“Another day he took me to see the turtles. They were in a cement pool with a wooden grating for a cover. These turtles were brought up by vessels from the West Indies. Thursday night was always green turtle night at the yacht club. Lots of people took it home for supper. The turtles were lifted up by tripods and taken on a scow to the club.
“Then he took us to see an octopus. We went to the next wharf and got down on our knees and looked into the pool and sure enough in a corner was an octopus. ‘Now,’ he said, ‘do you want to see him turn black?’ He poked him with a stick. Instantly everything got cloudy and the water turned black.
“Teddy’s interest in diving began by meeting Alec Lawrence whose father brought him as a boy from Canada to work on the cement docks at the harbor. Teddy took us over to see the outfit. The diving barge was round, fat, and chubby. She chugged along and her name was Grandma.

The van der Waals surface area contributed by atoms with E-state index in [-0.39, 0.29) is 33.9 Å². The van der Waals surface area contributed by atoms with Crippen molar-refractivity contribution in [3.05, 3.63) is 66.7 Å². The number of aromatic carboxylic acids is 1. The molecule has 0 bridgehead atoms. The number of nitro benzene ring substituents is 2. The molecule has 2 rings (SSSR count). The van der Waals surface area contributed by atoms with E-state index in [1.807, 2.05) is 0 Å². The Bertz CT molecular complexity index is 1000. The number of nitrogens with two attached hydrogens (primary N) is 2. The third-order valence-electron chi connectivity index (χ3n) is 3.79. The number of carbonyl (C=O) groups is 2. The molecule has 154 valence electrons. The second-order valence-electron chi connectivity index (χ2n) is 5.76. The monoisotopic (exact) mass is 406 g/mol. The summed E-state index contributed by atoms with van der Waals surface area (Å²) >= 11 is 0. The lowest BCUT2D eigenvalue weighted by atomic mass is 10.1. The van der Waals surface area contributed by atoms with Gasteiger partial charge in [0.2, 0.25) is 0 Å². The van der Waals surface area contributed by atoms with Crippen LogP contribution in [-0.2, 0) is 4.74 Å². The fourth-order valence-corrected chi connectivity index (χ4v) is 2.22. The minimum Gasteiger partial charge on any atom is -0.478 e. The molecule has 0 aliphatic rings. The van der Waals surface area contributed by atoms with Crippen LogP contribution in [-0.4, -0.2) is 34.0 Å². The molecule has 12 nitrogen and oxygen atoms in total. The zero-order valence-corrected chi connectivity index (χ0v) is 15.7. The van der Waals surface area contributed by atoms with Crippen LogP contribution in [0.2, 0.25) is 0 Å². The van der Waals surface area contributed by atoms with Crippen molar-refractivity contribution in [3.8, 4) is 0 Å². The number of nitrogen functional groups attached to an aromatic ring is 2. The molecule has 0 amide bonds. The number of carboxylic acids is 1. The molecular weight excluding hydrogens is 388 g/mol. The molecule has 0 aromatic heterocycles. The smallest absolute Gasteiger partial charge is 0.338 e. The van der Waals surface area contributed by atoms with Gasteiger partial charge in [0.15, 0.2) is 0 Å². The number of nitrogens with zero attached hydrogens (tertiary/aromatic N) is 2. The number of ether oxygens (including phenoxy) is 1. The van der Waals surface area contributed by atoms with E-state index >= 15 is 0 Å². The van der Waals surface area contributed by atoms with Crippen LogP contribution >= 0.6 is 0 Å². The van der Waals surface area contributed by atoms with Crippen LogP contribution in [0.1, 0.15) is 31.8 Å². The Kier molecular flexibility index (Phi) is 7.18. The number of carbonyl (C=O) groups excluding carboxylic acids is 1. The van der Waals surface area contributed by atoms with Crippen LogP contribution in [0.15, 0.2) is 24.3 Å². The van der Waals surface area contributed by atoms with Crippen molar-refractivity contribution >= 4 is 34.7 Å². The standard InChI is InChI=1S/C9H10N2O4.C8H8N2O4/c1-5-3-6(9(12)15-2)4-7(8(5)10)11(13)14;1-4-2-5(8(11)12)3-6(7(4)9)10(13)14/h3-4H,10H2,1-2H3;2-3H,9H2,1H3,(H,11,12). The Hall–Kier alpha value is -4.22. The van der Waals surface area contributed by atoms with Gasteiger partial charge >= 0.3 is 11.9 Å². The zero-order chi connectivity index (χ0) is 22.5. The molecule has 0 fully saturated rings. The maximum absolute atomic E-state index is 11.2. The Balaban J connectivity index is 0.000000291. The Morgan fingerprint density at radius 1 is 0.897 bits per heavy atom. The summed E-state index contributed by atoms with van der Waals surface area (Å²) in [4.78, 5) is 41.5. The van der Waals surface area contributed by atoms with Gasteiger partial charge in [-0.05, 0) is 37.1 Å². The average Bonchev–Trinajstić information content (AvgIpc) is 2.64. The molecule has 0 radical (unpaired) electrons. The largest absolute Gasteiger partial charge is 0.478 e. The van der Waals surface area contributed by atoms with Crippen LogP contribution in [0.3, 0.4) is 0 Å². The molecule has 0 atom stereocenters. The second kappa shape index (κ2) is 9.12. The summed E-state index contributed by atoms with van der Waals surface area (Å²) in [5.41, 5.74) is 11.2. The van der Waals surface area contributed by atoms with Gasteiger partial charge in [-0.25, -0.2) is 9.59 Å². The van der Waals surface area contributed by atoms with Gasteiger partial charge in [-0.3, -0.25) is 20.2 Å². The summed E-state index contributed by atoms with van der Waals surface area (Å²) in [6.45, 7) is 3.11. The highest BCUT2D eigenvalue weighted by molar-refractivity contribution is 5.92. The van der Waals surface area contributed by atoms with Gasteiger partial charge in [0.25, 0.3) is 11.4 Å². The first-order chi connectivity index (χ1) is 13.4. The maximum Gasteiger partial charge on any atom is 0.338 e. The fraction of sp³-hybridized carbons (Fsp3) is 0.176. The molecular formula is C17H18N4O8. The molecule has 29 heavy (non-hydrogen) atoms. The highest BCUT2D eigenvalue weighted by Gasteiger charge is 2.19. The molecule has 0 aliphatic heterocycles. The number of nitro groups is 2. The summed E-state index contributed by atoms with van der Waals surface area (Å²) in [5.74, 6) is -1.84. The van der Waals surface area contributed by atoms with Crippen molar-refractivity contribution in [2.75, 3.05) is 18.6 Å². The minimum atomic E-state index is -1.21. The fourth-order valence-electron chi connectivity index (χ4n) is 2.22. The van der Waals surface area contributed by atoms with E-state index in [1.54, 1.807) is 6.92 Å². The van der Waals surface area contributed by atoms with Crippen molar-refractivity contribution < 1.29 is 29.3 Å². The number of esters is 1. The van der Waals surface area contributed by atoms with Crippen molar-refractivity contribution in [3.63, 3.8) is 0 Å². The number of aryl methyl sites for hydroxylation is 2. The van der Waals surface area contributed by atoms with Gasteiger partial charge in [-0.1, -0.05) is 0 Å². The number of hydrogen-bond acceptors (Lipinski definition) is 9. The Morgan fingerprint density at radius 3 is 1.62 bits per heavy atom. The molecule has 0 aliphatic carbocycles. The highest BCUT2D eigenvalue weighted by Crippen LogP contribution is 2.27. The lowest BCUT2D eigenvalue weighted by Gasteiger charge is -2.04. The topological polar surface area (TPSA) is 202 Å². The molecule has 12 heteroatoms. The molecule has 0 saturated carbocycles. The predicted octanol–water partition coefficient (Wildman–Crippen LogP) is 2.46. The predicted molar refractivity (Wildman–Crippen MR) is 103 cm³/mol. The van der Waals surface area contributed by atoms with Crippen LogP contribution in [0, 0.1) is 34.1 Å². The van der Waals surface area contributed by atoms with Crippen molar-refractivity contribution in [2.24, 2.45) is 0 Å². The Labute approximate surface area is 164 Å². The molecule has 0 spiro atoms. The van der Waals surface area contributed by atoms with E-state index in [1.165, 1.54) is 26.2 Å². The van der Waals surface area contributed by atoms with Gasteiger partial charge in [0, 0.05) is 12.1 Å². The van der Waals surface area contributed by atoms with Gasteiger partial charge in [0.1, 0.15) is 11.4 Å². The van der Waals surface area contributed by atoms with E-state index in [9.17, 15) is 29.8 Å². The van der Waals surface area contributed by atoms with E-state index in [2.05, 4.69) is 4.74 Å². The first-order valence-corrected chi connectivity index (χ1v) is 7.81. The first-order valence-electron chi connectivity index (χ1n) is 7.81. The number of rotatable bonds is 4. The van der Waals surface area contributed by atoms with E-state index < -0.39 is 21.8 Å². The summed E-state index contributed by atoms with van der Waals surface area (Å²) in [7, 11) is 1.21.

“Teddy took us over to see the old-fashioned diving outfit and a helper who manned the air pump. Alec would go down at 8am and not come up until 12, have lunch and go down at 1pm and come up at 4pm No coffee break at all.
“Teddy could sit on his porch overlooking the harbor and see all the shipping that comes to Bermuda, the English vessels, and the famous old Bermuda boats. Then he saw the King and Monarch of Bermuda, built especially for the shallow runs; the racing yachts from New York and trade vessels; the Lady boat that ran from the West Indies to Canada carrying bananas. Three of these fruit boats were destroyed by the German submarines. The fruit boats would come into the harbor once a week flying flags and a band would be playing. It was a wonderful sight for a young boy.
“Near his home was a branch or arm to the harbor. In time of hurricanes all the small boats rushed there for protection.”
In 1948 Teddy tucker and his brother-in-law Robert Canton “teamed up to go all-out” seeking pirate treasure in the rich area around the reefs of Bermuda.